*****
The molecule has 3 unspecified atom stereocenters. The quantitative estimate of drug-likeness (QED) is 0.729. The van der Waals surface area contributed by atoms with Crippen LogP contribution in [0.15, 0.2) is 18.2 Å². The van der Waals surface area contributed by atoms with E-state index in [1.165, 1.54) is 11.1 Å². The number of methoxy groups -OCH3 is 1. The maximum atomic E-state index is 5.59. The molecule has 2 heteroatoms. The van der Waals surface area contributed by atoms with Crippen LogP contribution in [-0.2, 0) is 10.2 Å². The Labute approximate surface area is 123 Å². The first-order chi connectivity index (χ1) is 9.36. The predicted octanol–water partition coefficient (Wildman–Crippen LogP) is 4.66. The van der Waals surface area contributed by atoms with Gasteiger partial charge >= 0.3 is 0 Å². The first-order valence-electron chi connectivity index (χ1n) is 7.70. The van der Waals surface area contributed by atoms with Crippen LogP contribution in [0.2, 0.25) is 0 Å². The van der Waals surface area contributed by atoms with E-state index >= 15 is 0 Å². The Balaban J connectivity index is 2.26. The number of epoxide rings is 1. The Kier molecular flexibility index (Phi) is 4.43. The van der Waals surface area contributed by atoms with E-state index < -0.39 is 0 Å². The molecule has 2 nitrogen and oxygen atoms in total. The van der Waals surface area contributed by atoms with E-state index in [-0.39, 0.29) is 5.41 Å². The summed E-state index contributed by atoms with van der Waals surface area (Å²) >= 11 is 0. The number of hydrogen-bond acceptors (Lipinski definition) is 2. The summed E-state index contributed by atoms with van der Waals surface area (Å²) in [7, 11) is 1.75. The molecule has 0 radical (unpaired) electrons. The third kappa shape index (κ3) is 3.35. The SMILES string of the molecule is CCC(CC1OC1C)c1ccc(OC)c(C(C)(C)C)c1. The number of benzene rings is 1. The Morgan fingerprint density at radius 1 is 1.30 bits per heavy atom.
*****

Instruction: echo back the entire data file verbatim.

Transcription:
The molecule has 3 unspecified atom stereocenters. The quantitative estimate of drug-likeness (QED) is 0.729. The van der Waals surface area contributed by atoms with Crippen LogP contribution in [0.15, 0.2) is 18.2 Å². The van der Waals surface area contributed by atoms with E-state index in [1.165, 1.54) is 11.1 Å². The number of methoxy groups -OCH3 is 1. The maximum atomic E-state index is 5.59. The molecule has 2 heteroatoms. The van der Waals surface area contributed by atoms with Crippen LogP contribution in [-0.2, 0) is 10.2 Å². The Labute approximate surface area is 123 Å². The first-order chi connectivity index (χ1) is 9.36. The predicted octanol–water partition coefficient (Wildman–Crippen LogP) is 4.66. The van der Waals surface area contributed by atoms with Gasteiger partial charge >= 0.3 is 0 Å². The first-order valence-electron chi connectivity index (χ1n) is 7.70. The van der Waals surface area contributed by atoms with Crippen LogP contribution in [0.2, 0.25) is 0 Å². The van der Waals surface area contributed by atoms with E-state index >= 15 is 0 Å². The Balaban J connectivity index is 2.26. The number of epoxide rings is 1. The Kier molecular flexibility index (Phi) is 4.43. The van der Waals surface area contributed by atoms with E-state index < -0.39 is 0 Å². The molecule has 2 nitrogen and oxygen atoms in total. The van der Waals surface area contributed by atoms with E-state index in [-0.39, 0.29) is 5.41 Å². The summed E-state index contributed by atoms with van der Waals surface area (Å²) >= 11 is 0. The number of hydrogen-bond acceptors (Lipinski definition) is 2. The summed E-state index contributed by atoms with van der Waals surface area (Å²) in [7, 11) is 1.75. The molecule has 0 radical (unpaired) electrons. The third kappa shape index (κ3) is 3.35. The SMILES string of the molecule is CCC(CC1OC1C)c1ccc(OC)c(C(C)(C)C)c1. The number of benzene rings is 1. The Morgan fingerprint density at radius 1 is 1.30 bits per heavy atom.